The House and Senate education committees reviewed a variety of bills impacting Greater Minnesota schools last week, including:

  • Increasing school lunch reimbursement for schools (laid over)
  • Establishing a new task force to evaluate the school funding system (approved)
  • Increasing the civics class requirement for high school (laid over)
  • Offering paid internships for high school students (transferred committees)
  • Providing online instruction during inclement weather (laid over)

Learn more about these bills, their impact and what’s next:

Increasing School Lunch Reimbursement

SF 1038 would allow school districts to add additional 5 cents reimbursement from the state to help fund districts’ school lunch programs. Both state and federal dollars cover most of the costs for school lunch. The bill, authored by Sen. Bill Weber (R-Luverne), costs about $5 million per year ongoing.

The Senate E-12 Finance Committee laid the bill over for possible inclusion in the education finance omnibus bill. Rep. Deb Keil (R-Crookston) is the House author and it has not had a bill hearing yet in the other body.

New School Finance Task Force

HF149 would establish a school finance task force to propose changes for Minnesota’s school funding system. The group would adopt goals to make school finance formulas more equitable and efficient, while identifying changes that need to be made. No fiscal note was provided.

“The state’s school finance system has become cumbersome and inefficient,” said Rep. Dean Urdahl (R-Grover City), who authored the bill, “We have complicated how we fund schools, we can do a better job.”

The task force would consist of 15 members, with the governor, the House Education Finance Committee and the Senate education committee each appointing five nominees. Each member would be permanent until the group sunsets.

Approved by the House Ed Policy Committee, the bill now heads to the House Government Operations and Elections Policy Committee. It has no Senate companion.

Increased Civics Requirement

Later on Tuesday, the  heard SF 1061 authored by Sen. Cwodzinski (DFL-Eden Prairie) which would require additional civics classes be taken as a requirement for high school graduation. The bill states one-half credit 9th grade civics course shall be taught and required and one-half credit civics course shall be taught and required for either 11th or 12th grade as well. Sen. Cwodzinski is a high school social studies teacher and was very passionate advocating for his bill during committee.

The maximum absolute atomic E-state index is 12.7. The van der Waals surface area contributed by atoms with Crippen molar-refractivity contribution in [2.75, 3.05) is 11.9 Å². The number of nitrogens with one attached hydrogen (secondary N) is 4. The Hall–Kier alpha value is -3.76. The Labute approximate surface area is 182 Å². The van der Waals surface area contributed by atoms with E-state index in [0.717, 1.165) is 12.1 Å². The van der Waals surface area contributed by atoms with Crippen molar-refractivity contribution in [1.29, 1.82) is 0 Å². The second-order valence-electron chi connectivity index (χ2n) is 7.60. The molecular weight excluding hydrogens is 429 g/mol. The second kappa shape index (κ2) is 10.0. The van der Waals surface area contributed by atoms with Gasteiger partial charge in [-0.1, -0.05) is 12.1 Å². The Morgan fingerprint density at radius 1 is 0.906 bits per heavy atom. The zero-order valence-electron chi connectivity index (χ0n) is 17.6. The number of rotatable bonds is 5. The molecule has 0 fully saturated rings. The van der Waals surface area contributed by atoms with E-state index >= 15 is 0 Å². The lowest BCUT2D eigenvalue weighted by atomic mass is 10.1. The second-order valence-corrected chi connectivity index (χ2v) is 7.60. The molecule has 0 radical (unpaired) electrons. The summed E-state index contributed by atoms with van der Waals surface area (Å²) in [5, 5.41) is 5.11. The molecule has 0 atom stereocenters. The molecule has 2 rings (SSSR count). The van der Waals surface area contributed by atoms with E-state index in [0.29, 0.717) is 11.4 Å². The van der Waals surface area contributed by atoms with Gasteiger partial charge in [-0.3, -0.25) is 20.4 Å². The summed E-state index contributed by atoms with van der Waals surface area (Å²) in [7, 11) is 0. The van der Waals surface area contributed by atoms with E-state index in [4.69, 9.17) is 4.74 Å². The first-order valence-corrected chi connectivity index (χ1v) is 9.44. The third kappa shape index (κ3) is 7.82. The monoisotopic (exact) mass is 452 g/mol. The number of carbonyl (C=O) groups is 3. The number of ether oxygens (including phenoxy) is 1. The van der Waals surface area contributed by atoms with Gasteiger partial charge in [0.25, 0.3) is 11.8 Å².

“Students are just starting to become interested in politics in their 11th and 12th grade years as they begin to consider voting for the first time in their lives,” he said.

The Minnesota School Boards Association testified in opposition to the bill. The Senate E-12 Policy Committee laid over for possible inclusion in the omnibus bill.

Paid Internships for High School Students

HF 631 would allow students to obtain a paid internship at various businesses with an emphasis on manufacturing, heavy industry, and technical fields. The goal would be for students to learn job skills even before graduating from high school. This would be similar to an apprenticeship type of program that many trade unions offer.

Dubbed “youth skills training program,” it would be administered through the Minnesota Department of Labor and Industry. Schools and businesses would form a partnership for student participation and the students would receive academic credit as well. The program would cost $600,000.

It was passed out of the House Education Finance Committee and referred to the committee on Job Growth and Energy Affordability Policy and Finance.

Online Instruction During Inclement Weather

HF 1421 would allow school districts toprovide up to five days of online instruction during inclement weather. The so-called “E-learning day” would count as a full day of student instruction. Rep. Steve Drazkowski (R-Mazeppa) is sponsoring the bill.

Dave Anderson, principal at Zumbrota-Mazeppa Schools, testified that the switch has been a beneficial one. The district adopted the concept in the Fall of 2015. “The concept of the snow day being a free day isn’t going on anymore,” he said. The district now has Weather Induced Learning Days, or WILD days. “It’s been very positive from an administrative standpoint, and for our parents.”

The House Ed Policy Committee laid the bill over for possible inclusion in the omnibus bill. Its companion, SF1241, sponsored by Sen. Greg Clausen (DFL-Apple Valley), awaits action by the  Senate E-12 Policy Committee.